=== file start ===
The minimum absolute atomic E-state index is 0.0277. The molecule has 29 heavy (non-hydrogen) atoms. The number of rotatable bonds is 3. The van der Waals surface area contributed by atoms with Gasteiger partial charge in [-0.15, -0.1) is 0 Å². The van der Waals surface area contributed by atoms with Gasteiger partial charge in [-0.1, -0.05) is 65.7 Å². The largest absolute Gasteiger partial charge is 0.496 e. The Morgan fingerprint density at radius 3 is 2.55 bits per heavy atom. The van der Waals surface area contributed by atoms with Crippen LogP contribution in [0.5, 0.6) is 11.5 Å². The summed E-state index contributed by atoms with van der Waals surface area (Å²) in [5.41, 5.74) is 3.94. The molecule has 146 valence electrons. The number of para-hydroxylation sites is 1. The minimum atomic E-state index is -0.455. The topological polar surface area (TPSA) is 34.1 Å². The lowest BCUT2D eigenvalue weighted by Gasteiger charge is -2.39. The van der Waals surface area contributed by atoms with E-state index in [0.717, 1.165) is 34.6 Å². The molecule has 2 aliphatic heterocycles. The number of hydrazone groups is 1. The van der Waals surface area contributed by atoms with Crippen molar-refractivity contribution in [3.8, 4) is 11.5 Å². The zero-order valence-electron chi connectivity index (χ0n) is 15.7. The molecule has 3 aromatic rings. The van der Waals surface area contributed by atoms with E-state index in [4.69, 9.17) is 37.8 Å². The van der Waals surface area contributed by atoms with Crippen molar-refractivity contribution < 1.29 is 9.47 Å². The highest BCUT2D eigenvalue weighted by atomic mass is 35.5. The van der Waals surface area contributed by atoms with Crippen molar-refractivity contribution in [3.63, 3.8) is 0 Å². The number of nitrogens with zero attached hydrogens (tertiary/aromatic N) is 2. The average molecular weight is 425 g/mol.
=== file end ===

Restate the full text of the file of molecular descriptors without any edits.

The minimum absolute atomic E-state index is 0.0277. The molecule has 29 heavy (non-hydrogen) atoms. The number of rotatable bonds is 3. The van der Waals surface area contributed by atoms with Gasteiger partial charge in [-0.15, -0.1) is 0 Å². The van der Waals surface area contributed by atoms with Gasteiger partial charge in [-0.1, -0.05) is 65.7 Å². The largest absolute Gasteiger partial charge is 0.496 e. The Morgan fingerprint density at radius 3 is 2.55 bits per heavy atom. The van der Waals surface area contributed by atoms with Crippen LogP contribution in [0.5, 0.6) is 11.5 Å². The summed E-state index contributed by atoms with van der Waals surface area (Å²) in [5.41, 5.74) is 3.94. The molecule has 146 valence electrons. The number of para-hydroxylation sites is 1. The minimum atomic E-state index is -0.455. The topological polar surface area (TPSA) is 34.1 Å². The lowest BCUT2D eigenvalue weighted by Gasteiger charge is -2.39. The van der Waals surface area contributed by atoms with E-state index in [0.717, 1.165) is 34.6 Å². The molecule has 2 aliphatic heterocycles. The number of hydrazone groups is 1. The van der Waals surface area contributed by atoms with Crippen molar-refractivity contribution in [3.8, 4) is 11.5 Å². The zero-order valence-electron chi connectivity index (χ0n) is 15.7. The molecule has 3 aromatic rings. The van der Waals surface area contributed by atoms with E-state index in [4.69, 9.17) is 37.8 Å². The van der Waals surface area contributed by atoms with Crippen molar-refractivity contribution < 1.29 is 9.47 Å². The highest BCUT2D eigenvalue weighted by atomic mass is 35.5. The van der Waals surface area contributed by atoms with Crippen molar-refractivity contribution in [3.63, 3.8) is 0 Å². The number of nitrogens with zero attached hydrogens (tertiary/aromatic N) is 2. The average molecular weight is 425 g/mol.